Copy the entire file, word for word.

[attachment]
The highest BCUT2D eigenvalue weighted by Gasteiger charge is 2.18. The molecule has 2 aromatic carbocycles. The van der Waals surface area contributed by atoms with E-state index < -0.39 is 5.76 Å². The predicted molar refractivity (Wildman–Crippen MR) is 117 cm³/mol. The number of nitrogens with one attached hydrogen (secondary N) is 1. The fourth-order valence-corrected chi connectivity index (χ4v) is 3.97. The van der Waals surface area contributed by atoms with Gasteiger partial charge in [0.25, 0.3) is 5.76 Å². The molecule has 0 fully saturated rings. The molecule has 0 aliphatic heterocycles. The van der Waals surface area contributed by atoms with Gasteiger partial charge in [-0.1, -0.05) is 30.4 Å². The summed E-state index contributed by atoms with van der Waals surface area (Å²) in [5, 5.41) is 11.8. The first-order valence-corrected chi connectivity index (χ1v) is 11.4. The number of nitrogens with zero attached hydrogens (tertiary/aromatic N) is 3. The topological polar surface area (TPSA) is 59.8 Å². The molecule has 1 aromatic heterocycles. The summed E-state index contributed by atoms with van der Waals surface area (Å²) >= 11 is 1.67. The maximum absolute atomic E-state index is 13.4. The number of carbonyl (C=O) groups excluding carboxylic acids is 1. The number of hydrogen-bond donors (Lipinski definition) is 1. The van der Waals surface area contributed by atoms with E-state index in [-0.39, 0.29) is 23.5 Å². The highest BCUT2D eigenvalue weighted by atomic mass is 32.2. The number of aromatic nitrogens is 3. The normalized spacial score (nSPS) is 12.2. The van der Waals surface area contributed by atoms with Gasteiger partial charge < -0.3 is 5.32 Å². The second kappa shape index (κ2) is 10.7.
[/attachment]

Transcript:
The highest BCUT2D eigenvalue weighted by Gasteiger charge is 2.18. The molecule has 2 aromatic carbocycles. The van der Waals surface area contributed by atoms with E-state index < -0.39 is 5.76 Å². The predicted molar refractivity (Wildman–Crippen MR) is 117 cm³/mol. The number of nitrogens with one attached hydrogen (secondary N) is 1. The fourth-order valence-corrected chi connectivity index (χ4v) is 3.97. The van der Waals surface area contributed by atoms with Gasteiger partial charge in [0.25, 0.3) is 5.76 Å². The molecule has 0 fully saturated rings. The molecule has 0 aliphatic heterocycles. The van der Waals surface area contributed by atoms with Gasteiger partial charge in [-0.1, -0.05) is 30.4 Å². The summed E-state index contributed by atoms with van der Waals surface area (Å²) in [5, 5.41) is 11.8. The first-order valence-corrected chi connectivity index (χ1v) is 11.4. The number of nitrogens with zero attached hydrogens (tertiary/aromatic N) is 3. The topological polar surface area (TPSA) is 59.8 Å². The molecule has 1 aromatic heterocycles. The summed E-state index contributed by atoms with van der Waals surface area (Å²) >= 11 is 1.67. The maximum absolute atomic E-state index is 13.4. The number of carbonyl (C=O) groups excluding carboxylic acids is 1. The number of hydrogen-bond donors (Lipinski definition) is 1. The van der Waals surface area contributed by atoms with E-state index in [-0.39, 0.29) is 23.5 Å². The highest BCUT2D eigenvalue weighted by atomic mass is 32.2. The number of aromatic nitrogens is 3. The normalized spacial score (nSPS) is 12.2. The van der Waals surface area contributed by atoms with Gasteiger partial charge < -0.3 is 5.32 Å². The second kappa shape index (κ2) is 10.7.